by Jon Sanders
Director of the Center for Food, Power, and Life, Research Editor | John Locke Foundation
On March 24, Wake County Sheriff Gerald Baker announced his office was suspending all pistol permit and concealed-carry services. The suspension would last through April 30, he said.
The sheriff cited two reasons for the sudden decision: his office is receiving too many applications to process, and they’re worried about the coronavirus.
There’s a big problem with this announcement: Baker does not have the statutory or constitutional authority to make that decision. North Carolina is a shall-issue state, and the sheriff’s office is required to respond to a permit request within 14 days.
Baker’s rash move highlighted an issue already hotly debated in other states, and that debate is coming here.
How “essential” does your government consider your Second Amendment right to own firearms?
Can you purchase them in a time of emergency?
Are stores still allowed to sell them?
In states and local governments whose executives have issued orders for “stay at home,” “shelter in place,” or other euphemisms for “lockdown,” they have exempted people who work for “essential” businesses. That designation varies from district to district, and the announcements are sometimes so vague they provoke a great deal of argument.
This is no small matter: Being labeled “nonessential” can very well be a death sentence for your business. It means your employees are out of jobs, your suppliers are losing customers, and your community is losing your services and tax revenues, too.
North Carolina law stipulates that even under a declared state of emergency, municipalities and counties are not authorized to level “prohibitions or restrictions on lawfully possessed firearms or ammunition” even as they can prohibit “the possession, transportation, sale, purchase, storage, and use of gasoline, and dangerous weapons and substances.”
That stipulation came about after the U.S. District Court Case of Bateman v. Perdue (2012), which held that state emergency restrictions against firearms as included among other restricted “dangerous weapon[s]” violated the plaintiffs’ Second Amendment rights. Of note in this discussion is that the judge, Malcolm Howard, was troubled by this fact:
Acting pursuant to these statutes, government officials may outright ban the possession, transportation, sale, purchase, storage or use of dangerous firearms and ammunition during a declared state of emergency even within one’s home “where the need for defense of self, family, and property is most acute.”
His quoted portion is from the U.S. Supreme Court ruling in District of Columbia v. Heller (2008).
The State of North Carolina didn’t appeal this decision. The effect of the decision and the change in law is to be very suspicious of any closing gun stores or restricting gun and ammunition sales. As the University of North Carolina’s School of Government explanation puts it,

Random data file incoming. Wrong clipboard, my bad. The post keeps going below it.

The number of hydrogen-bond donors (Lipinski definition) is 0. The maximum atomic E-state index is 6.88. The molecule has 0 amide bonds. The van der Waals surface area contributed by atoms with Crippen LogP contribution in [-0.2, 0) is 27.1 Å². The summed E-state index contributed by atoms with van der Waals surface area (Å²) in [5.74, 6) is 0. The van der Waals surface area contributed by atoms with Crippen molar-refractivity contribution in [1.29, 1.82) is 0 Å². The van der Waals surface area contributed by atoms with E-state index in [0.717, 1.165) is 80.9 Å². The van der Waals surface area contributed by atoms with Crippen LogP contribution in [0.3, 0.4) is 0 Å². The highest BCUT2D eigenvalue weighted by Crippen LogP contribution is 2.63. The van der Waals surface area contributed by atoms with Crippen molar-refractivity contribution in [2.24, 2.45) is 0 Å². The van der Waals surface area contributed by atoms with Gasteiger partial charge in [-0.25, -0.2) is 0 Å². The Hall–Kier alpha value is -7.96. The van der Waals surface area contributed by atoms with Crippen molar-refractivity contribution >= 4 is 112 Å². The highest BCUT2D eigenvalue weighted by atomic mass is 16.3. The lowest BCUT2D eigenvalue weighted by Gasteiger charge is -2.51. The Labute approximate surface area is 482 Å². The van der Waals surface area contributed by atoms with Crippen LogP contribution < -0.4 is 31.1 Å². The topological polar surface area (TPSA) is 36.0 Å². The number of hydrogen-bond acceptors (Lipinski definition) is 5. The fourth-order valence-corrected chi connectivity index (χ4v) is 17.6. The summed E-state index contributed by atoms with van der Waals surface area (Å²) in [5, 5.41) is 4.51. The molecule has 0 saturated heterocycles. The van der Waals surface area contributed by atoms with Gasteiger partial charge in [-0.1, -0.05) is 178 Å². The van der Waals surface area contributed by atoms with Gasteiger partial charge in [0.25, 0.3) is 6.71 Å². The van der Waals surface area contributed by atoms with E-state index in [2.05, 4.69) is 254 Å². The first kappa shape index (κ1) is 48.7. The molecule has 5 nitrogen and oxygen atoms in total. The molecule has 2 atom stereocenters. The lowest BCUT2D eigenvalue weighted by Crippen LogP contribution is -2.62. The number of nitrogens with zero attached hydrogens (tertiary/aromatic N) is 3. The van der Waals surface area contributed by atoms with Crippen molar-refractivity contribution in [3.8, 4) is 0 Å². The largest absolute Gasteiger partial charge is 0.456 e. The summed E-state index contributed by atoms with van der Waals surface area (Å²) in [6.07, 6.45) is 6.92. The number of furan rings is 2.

Cities and counties cannot close gun stores or limit their hours of operation unless those same restrictions are applied equally to other businesses and retail establishments (in other words, gun stores cannot be singled out).
But as we’ve seen, restrictions aren’t applied equally to business and retail establishments. Essential businesses aren’t shut down. Judge Howard’s rationale here is convincing, that prohibiting even the sales of firearms and ammunition during an emergency violates the very core of an individual’s right to self-defense.
All signs point to gun and ammunition stores as essential businesses, alongside such things as hospitals, grocery stores, pharmacies, long-term care facilities, banks, gas stations, hardware stores, construction trades, mail and shipping, etc.
But with Sheriff Baker’s action in mind, which was said to have been made after consultation with his office’s legal staff, it’s best for a fundamental civil right not merely to be strongly implied. Make it explicit and remove a lot of uncertainty.
After all, one of the stated reasons for Baker’s move is the sudden spike in demand for guns. No doubt one reason for this is uncertainty about the future availability of firearms for purchase. Gun sales always spike when people suddenly fear imminent political actions to restrict guns. There is also greater uncertainty because of this open-ended emergency. People have many reasons to be concerned, even if many of their fears are overblown.
Their reasons ultimately don’t matter. Whether people are worried about being able to defend themselves at home, “where the need for defense of self, family, and property is most acute,” or whatever other thing is spurring their interest, they are certainly entitled to owning, selling, and purchasing firearms and ammunition, regardless of a declared state of emergency.
To allay their fears, state leaders should make it explicit that firearm and ammunition sales and purchases are essential in an emergency because they protect fundamental civil rights.
In the meantime, if a bureaucratic permitting process is leading to lengthy lines and delays, perhaps it’s time to revisit how that’s done as well.